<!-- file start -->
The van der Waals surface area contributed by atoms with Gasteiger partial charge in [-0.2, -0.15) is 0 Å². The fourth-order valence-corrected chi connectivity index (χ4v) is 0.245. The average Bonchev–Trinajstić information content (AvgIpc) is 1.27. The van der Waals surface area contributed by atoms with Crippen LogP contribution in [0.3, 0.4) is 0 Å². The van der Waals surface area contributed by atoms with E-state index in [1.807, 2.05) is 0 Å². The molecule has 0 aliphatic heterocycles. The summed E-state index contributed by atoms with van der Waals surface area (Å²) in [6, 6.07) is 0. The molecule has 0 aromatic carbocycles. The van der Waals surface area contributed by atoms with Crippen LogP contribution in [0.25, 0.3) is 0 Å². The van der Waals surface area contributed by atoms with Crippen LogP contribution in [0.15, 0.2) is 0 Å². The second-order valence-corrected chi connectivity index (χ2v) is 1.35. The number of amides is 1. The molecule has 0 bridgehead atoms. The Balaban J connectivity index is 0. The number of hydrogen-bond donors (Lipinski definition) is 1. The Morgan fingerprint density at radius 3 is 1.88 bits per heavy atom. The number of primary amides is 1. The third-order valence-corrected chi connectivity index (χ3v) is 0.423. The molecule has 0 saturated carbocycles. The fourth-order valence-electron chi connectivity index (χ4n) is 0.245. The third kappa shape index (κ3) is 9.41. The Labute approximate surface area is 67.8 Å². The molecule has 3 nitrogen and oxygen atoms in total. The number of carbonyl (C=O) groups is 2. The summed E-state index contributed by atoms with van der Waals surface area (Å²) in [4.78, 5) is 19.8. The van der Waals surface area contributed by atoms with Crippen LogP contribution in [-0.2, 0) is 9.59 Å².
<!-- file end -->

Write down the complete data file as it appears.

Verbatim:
The van der Waals surface area contributed by atoms with Gasteiger partial charge in [-0.2, -0.15) is 0 Å². The fourth-order valence-corrected chi connectivity index (χ4v) is 0.245. The average Bonchev–Trinajstić information content (AvgIpc) is 1.27. The van der Waals surface area contributed by atoms with Crippen LogP contribution in [0.3, 0.4) is 0 Å². The van der Waals surface area contributed by atoms with E-state index in [1.807, 2.05) is 0 Å². The molecule has 0 aliphatic heterocycles. The summed E-state index contributed by atoms with van der Waals surface area (Å²) in [6, 6.07) is 0. The molecule has 0 aromatic carbocycles. The van der Waals surface area contributed by atoms with Crippen LogP contribution in [0.25, 0.3) is 0 Å². The van der Waals surface area contributed by atoms with Crippen LogP contribution in [0.15, 0.2) is 0 Å². The second-order valence-corrected chi connectivity index (χ2v) is 1.35. The number of amides is 1. The molecule has 0 bridgehead atoms. The Balaban J connectivity index is 0. The number of hydrogen-bond donors (Lipinski definition) is 1. The Morgan fingerprint density at radius 3 is 1.88 bits per heavy atom. The number of primary amides is 1. The third-order valence-corrected chi connectivity index (χ3v) is 0.423. The molecule has 0 saturated carbocycles. The fourth-order valence-electron chi connectivity index (χ4n) is 0.245. The third kappa shape index (κ3) is 9.41. The Labute approximate surface area is 67.8 Å². The molecule has 3 nitrogen and oxygen atoms in total. The number of carbonyl (C=O) groups is 2. The summed E-state index contributed by atoms with van der Waals surface area (Å²) in [4.78, 5) is 19.8. The van der Waals surface area contributed by atoms with Crippen LogP contribution in [-0.2, 0) is 9.59 Å².